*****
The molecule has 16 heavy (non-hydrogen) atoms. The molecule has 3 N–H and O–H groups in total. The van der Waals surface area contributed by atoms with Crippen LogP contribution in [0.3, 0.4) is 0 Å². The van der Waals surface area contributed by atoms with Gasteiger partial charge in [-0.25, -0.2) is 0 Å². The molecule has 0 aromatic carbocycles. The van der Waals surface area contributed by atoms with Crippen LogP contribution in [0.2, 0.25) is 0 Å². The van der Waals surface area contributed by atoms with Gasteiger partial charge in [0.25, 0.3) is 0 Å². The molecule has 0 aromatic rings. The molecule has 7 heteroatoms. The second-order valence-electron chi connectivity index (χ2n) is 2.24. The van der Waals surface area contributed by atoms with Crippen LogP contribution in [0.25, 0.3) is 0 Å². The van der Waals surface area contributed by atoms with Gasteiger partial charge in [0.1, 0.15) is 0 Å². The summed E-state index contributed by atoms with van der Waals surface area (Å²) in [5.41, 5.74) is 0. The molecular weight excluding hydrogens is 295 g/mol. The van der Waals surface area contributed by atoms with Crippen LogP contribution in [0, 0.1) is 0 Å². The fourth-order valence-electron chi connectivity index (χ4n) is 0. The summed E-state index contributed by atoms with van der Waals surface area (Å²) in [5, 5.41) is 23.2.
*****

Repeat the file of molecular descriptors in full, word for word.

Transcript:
The molecule has 16 heavy (non-hydrogen) atoms. The molecule has 3 N–H and O–H groups in total. The van der Waals surface area contributed by atoms with Crippen LogP contribution in [0.3, 0.4) is 0 Å². The van der Waals surface area contributed by atoms with Gasteiger partial charge in [-0.25, -0.2) is 0 Å². The molecule has 0 aromatic carbocycles. The van der Waals surface area contributed by atoms with Crippen LogP contribution in [0.2, 0.25) is 0 Å². The van der Waals surface area contributed by atoms with Gasteiger partial charge in [0.25, 0.3) is 0 Å². The molecule has 0 aromatic rings. The molecule has 7 heteroatoms. The second-order valence-electron chi connectivity index (χ2n) is 2.24. The van der Waals surface area contributed by atoms with Crippen LogP contribution in [0.25, 0.3) is 0 Å². The van der Waals surface area contributed by atoms with Gasteiger partial charge in [0.1, 0.15) is 0 Å². The summed E-state index contributed by atoms with van der Waals surface area (Å²) in [5.41, 5.74) is 0. The molecular weight excluding hydrogens is 295 g/mol. The van der Waals surface area contributed by atoms with Crippen LogP contribution in [0, 0.1) is 0 Å². The fourth-order valence-electron chi connectivity index (χ4n) is 0. The summed E-state index contributed by atoms with van der Waals surface area (Å²) in [5, 5.41) is 23.2.